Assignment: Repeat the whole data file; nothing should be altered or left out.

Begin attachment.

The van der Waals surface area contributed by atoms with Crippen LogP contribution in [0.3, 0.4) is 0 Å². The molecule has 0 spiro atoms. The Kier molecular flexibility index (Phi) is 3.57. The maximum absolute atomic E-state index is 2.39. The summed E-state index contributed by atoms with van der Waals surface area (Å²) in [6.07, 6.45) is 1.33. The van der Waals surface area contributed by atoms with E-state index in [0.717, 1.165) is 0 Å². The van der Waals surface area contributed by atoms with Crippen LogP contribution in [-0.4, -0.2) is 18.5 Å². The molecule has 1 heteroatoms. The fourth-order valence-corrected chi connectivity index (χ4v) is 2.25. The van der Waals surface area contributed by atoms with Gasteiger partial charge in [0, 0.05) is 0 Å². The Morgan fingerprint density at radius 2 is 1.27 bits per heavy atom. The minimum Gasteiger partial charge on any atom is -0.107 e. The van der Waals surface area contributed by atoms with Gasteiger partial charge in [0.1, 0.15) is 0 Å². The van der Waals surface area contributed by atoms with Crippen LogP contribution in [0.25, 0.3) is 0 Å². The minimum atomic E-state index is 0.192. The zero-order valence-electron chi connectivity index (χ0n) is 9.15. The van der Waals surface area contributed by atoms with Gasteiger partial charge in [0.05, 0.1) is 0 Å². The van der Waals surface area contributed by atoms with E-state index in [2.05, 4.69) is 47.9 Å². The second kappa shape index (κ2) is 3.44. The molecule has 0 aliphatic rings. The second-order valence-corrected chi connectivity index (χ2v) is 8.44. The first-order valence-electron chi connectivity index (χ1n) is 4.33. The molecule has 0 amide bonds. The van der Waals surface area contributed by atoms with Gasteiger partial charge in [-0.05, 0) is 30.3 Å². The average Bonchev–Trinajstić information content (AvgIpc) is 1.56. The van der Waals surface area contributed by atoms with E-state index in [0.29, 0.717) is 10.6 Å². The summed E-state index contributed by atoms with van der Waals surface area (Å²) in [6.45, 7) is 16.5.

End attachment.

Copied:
The van der Waals surface area contributed by atoms with Crippen LogP contribution in [0.3, 0.4) is 0 Å². The molecule has 0 spiro atoms. The Kier molecular flexibility index (Phi) is 3.57. The maximum absolute atomic E-state index is 2.39. The summed E-state index contributed by atoms with van der Waals surface area (Å²) in [6.07, 6.45) is 1.33. The van der Waals surface area contributed by atoms with E-state index in [0.717, 1.165) is 0 Å². The van der Waals surface area contributed by atoms with Crippen LogP contribution in [-0.4, -0.2) is 18.5 Å². The molecule has 1 heteroatoms. The fourth-order valence-corrected chi connectivity index (χ4v) is 2.25. The van der Waals surface area contributed by atoms with Gasteiger partial charge in [0, 0.05) is 0 Å². The Morgan fingerprint density at radius 2 is 1.27 bits per heavy atom. The minimum Gasteiger partial charge on any atom is -0.107 e. The van der Waals surface area contributed by atoms with Gasteiger partial charge in [0.1, 0.15) is 0 Å². The van der Waals surface area contributed by atoms with Crippen LogP contribution in [0.25, 0.3) is 0 Å². The minimum atomic E-state index is 0.192. The zero-order valence-electron chi connectivity index (χ0n) is 9.15. The van der Waals surface area contributed by atoms with Gasteiger partial charge in [0.05, 0.1) is 0 Å². The van der Waals surface area contributed by atoms with E-state index in [2.05, 4.69) is 47.9 Å². The second kappa shape index (κ2) is 3.44. The molecule has 0 aliphatic rings. The second-order valence-corrected chi connectivity index (χ2v) is 8.44. The first-order valence-electron chi connectivity index (χ1n) is 4.33. The molecule has 0 amide bonds. The van der Waals surface area contributed by atoms with Gasteiger partial charge in [-0.05, 0) is 30.3 Å². The average Bonchev–Trinajstić information content (AvgIpc) is 1.56. The van der Waals surface area contributed by atoms with E-state index in [0.29, 0.717) is 10.6 Å². The summed E-state index contributed by atoms with van der Waals surface area (Å²) in [6.45, 7) is 16.5.